Learning to Give, Philanthropy education resources that teach giving and civic engagement

Recognizing Bias
Lesson 5:
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Philanthropy Framework

Purpose:

Students discuss biases and recognize that we all have biases, but we aren't always aware of them. Since people have different experiences, we all develop different biases. Students learn that a bias can create an unfair situation.

Duration:

One 20-minute lesson

Objectives:

The learner will:

  • define bias.
  • reflect in writing about a personal bias and make a plan for overcoming the bias when making decisions or judgments.

Service Experience:

Although this lesson contains a service project example, decisions about service plans and implementation should be made by students, as age appropriate.
Learn more about the stages of service-learning.

This character education mini-lesson is not intended to be a service learning lesson or to meet the K-12 Service-Learning Standards for Quality Practice. The character education units will be most effective when taught in conjunction with a student-designed service project that provides a real world setting in which students can develop and practice good character and leadership skills.  For ideas and suggestions for organizing service events go  to generationon.org.

Instructional Procedure(s):

Anticipatory Set

Play a game called "Find the Common Trait." In this game, the students mingle around the room slowly, until the teacher says a number between 2 and 5. Upon hearing the number, the students quickly join into groups of the named number. In that group, they need to talk among themselves until they find something they all have in common. It may be something physical such as eye color or type of shoes, or it may be something related to an interest, a practice, or their family. When they find a commonality, they raise their hand and tell the teacher. When the teacher hears from all the groups, the students mingle again. They form a new group of a different number named by the teacher. In the new group, they look for a common trait again. After playing two or three times, debrief with the class. Ask them if it is difficult to find something that they have in common. Discuss why it is easy to find differences with others. Then ask them how finding things in common between diverse people helps them in a conflict.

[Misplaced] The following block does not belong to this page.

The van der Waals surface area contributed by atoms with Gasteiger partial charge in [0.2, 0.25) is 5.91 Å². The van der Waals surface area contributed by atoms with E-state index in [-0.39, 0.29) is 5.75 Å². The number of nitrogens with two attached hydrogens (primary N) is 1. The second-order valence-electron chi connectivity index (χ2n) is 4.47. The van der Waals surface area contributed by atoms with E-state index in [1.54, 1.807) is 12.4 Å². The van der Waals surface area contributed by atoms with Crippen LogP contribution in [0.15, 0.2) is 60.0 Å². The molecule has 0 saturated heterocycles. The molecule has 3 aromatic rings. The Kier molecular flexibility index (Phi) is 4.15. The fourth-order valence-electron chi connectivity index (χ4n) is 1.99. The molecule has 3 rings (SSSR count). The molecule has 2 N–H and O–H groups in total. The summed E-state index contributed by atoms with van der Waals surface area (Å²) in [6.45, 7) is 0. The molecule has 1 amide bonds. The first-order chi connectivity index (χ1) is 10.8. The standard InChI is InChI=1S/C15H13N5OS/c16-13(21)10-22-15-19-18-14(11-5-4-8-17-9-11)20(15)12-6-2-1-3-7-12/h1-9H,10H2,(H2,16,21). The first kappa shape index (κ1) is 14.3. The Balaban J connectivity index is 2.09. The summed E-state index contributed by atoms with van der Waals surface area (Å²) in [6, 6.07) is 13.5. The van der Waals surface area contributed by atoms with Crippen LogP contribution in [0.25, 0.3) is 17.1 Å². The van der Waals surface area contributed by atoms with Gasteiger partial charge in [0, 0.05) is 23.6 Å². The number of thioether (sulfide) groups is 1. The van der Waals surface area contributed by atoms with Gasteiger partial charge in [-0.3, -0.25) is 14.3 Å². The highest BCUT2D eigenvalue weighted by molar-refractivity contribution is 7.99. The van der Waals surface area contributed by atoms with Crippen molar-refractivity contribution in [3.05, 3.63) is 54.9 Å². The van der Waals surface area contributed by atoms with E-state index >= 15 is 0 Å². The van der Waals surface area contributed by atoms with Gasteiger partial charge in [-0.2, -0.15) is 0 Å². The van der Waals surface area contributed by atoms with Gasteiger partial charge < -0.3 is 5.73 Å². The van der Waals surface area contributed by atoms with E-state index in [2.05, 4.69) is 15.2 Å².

• Tell the students that they are all diverse individuals with different perspectives. Their experiences and personalities form who they are and what they believe. Introduce the word bias. [A bias is a point of view influenced by experience.] Tell the students that we all have biases, but we aren't always aware of them. Since people have different experiences, we all develop different biases. Tell the students that the following example shows how a bias can create an unfair situation.
  • Read or have a student read the following paragraph: 
  • When a big-city symphony wants to hire musicians, they do not judge the applicants on their appearance; they judge them only on their musical ability. That seems fair, doesn't it? But that hasn't always been the case. At one time, more men than women were hired to play in symphonies. For some reason, the judges preferred male musicians. Today, however, most symphonies listen to the musician applicants from behind a screen so they can't see what they look like. Sometimes the musicians even have to take off their shoes so the judges can't get hints from their footsteps about whether they are listening to a man or woman. Although that may seem unnecessary, it has been proven to be the fairest way to hire. Now, because of the practice of "blind auditions," the balance of men and women is more equal. This is how the symphony overcame a bias. It wasn't enough just to be aware they had a bias; they had to guarantee it with a "blind audition" so they wouldn't let their bias toward male musicians influence their decisions.
  • Ask the students why blind auditions are a fair way to hire musicians.
  • Have students think about and describe in writing in their journals a bias that may not be fair to others. For example, they may form unfair opinions of people based on their looks, interests, dialect, clothing, neighborhood, or what music they listen to. Tell them to write about why they have the bias and what they can do to make sure they don't treat others unfairly because of their bias. Tell them to use some of the words and concepts explored in this unit to guide them as they form a plan. 

 

 

Lesson Developed By:

Betsy Flikkema
Associate Director
Learning to Give

Barbara Dillbeck
Director
Learning to Give

Handouts:

Philanthropy Framework:

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